CEO Q&A: David Simnick, SoapBox Soaps

Diana Bradley goes one on one with SoapBox Soaps CEO David Simnick about lessons learned and the organization's expanding market reach.

David Simnick
David Simnick

How has your message evolved since SoapBox’s launch in 2012?
You would think that with a mission like ours, you can talk about how you are preventing deaths. When we first started, we tried to go for the shock-and-awe effect, but we noticed that drove customers away. We found we were getting a faster first purchase, which people were guilted into, but those customers didn’t want to purchase again because they didn’t want to relive the guilt.

Now we focus on the fact that we are giving, which is more endearing to customers and partners. And because we have so many different stories to tell, we don’t consistently lead with just one. We often have two or three themes we are pitching into the marketplace per season. For instance, it might focus on the entrepreneurial element of our company or a new product launch with Target, or how we do our aid mission differently.

How large is your comms team and what PR agencies do you work with?
Resound Marketing in New Jersey aids us with our PR strategy. Internally, we have a director of communications who is supported by three to four interns.

What is your golden rule when it comes to communications?
Be open, honest, and professional. Rather than just talking about how great things are, tell both sides – the good and bad. It can protect you if issues arise down the road.

We try to be open about our failures. We haven’t always made the right decisions. SoapBox’s first packaging that rolled out to Whole Foods Market in 2012 was awful. It had pictures of kids’ faces on it and people were like: ‘Is this made by kids? What is this?’ The big lesson here is you have to be humble.

Who is your target demographic?
Females account for 85% of the buying market for consumer packaged goods in this category. We are constantly trying to figure out how to reach moms better. Because I am not SoapBox’s demo, I always step back and try to listen more, ask better questions, watch the market, and trial things.

With the number of social-mission and one-for-one companies on the rise, how does SoapBox set itself apart?
When we work abroad, we prefer to have a local soap maker or purchase soap within that marketplace. That way, we are not flooding their market with free goods or teaching aid dependency.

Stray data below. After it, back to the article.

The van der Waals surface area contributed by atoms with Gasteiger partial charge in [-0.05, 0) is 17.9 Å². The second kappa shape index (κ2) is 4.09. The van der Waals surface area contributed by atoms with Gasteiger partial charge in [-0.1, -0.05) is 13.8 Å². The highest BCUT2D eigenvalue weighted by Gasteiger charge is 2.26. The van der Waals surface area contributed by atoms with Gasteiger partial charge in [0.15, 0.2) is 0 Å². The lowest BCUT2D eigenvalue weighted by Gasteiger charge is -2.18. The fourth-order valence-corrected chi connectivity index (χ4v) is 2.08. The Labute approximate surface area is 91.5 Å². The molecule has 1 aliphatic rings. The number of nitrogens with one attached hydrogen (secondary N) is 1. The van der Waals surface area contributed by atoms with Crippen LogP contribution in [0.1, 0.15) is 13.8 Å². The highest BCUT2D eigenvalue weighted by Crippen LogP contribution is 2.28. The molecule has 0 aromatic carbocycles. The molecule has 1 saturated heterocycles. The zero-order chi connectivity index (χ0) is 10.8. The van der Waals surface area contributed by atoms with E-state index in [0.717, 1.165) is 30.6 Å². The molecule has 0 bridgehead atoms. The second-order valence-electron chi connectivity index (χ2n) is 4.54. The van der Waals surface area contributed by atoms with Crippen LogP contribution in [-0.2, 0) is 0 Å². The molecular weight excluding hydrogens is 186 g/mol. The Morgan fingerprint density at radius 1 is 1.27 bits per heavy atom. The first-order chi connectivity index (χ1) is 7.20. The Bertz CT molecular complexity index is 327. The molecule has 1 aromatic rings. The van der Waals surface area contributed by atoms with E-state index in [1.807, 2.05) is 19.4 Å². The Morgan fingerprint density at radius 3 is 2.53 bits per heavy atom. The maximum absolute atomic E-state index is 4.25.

The exception to this is during emergencies, such as in West Africa with Ebola. In that case, we are sending tens of thousands of bars of soap because the local market can’t handle the demand for those supplies.

Our giant domestic focus also sets us apart. We are doing one for one with our soaps for local homeless shelters and food pantries.

How do you promote these efforts?
We launched in five new regions with Whole Foods recently, so our PR team is letting our retail partners in those areas choose where our soaps go in relation to regional food pantries. Our comms team focuses on that initiative and supports the retail partner by telling that story.

How does your social media team engage with consumers?
One of our most successful ongoing social media campaigns is #tryit2sday.

Every Tuesday, we hold a competition on Facebook where we have more than 17,000 followers. So we might say: SoapBox and Smile Squared are buy one "blank" one companies. Participants need to fill in the blank and share the post to win one of our products. People really engage with us on Facebook.

How do you communicate with staffers?
Being a startup, we are not able to compensate well, we work extremely long hours, often into the weekend. But we still get more people who want to work here with amazing résumés than we actually have the funds to employ.

I ask them, "Why do you do this?" and the reason they give me is because we are not just a soap company; we are able to fund amazing NGOs and nonprofits worldwide doing great work.

We have a map in our kitchen of everywhere we have worked and we have a counting total of everything we are able to support one to one. We hire people who are humble, hungry, and smart – in that order.

Are more people engaging with the brand?
We are going to quadruple our earnings this year. We attribute that rise to working closely with accounts that believe in us, creating off-shelf placements, expanding distribution, and launching new products.

In the 12 months ended July 28, we have donated almost 63,000 bars of soap and raised more than $1.7 million from investors to date.

What’s an upcoming focus?
In late Q1, we have a couple of nationwide launches in some of the country’s largest retailers. We will need to make sure the retailers’ PR is aligned with ours.

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